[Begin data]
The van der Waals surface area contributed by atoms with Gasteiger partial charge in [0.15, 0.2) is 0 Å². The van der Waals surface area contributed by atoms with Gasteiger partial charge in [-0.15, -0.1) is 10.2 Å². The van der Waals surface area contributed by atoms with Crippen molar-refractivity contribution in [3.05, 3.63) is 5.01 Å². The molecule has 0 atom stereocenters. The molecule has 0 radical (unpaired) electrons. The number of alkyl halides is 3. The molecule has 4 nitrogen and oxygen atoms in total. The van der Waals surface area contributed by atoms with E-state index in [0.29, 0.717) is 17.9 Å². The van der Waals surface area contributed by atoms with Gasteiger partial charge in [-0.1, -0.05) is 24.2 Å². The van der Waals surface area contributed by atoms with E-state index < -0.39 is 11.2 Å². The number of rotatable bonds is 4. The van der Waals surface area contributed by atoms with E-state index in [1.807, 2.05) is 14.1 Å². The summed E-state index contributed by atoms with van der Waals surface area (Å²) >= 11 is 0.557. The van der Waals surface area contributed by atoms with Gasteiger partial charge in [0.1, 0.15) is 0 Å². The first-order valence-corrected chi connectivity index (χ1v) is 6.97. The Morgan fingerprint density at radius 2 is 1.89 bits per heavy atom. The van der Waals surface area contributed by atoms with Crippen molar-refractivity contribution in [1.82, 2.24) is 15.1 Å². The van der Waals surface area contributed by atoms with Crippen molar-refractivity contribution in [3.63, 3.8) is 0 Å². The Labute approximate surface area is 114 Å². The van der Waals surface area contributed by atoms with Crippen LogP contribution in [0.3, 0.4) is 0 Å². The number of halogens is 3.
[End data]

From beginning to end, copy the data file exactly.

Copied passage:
The van der Waals surface area contributed by atoms with Gasteiger partial charge in [0.15, 0.2) is 0 Å². The van der Waals surface area contributed by atoms with Gasteiger partial charge in [-0.15, -0.1) is 10.2 Å². The van der Waals surface area contributed by atoms with Crippen molar-refractivity contribution in [3.05, 3.63) is 5.01 Å². The molecule has 0 atom stereocenters. The molecule has 0 radical (unpaired) electrons. The number of alkyl halides is 3. The molecule has 4 nitrogen and oxygen atoms in total. The van der Waals surface area contributed by atoms with E-state index in [0.29, 0.717) is 17.9 Å². The van der Waals surface area contributed by atoms with Gasteiger partial charge in [-0.1, -0.05) is 24.2 Å². The van der Waals surface area contributed by atoms with E-state index < -0.39 is 11.2 Å². The number of rotatable bonds is 4. The van der Waals surface area contributed by atoms with E-state index in [1.807, 2.05) is 14.1 Å². The summed E-state index contributed by atoms with van der Waals surface area (Å²) >= 11 is 0.557. The van der Waals surface area contributed by atoms with Gasteiger partial charge in [0.1, 0.15) is 0 Å². The first-order valence-corrected chi connectivity index (χ1v) is 6.97. The Morgan fingerprint density at radius 2 is 1.89 bits per heavy atom. The van der Waals surface area contributed by atoms with Crippen molar-refractivity contribution in [1.82, 2.24) is 15.1 Å². The van der Waals surface area contributed by atoms with Crippen molar-refractivity contribution in [3.63, 3.8) is 0 Å². The Labute approximate surface area is 114 Å². The van der Waals surface area contributed by atoms with Crippen LogP contribution in [0.3, 0.4) is 0 Å². The number of halogens is 3.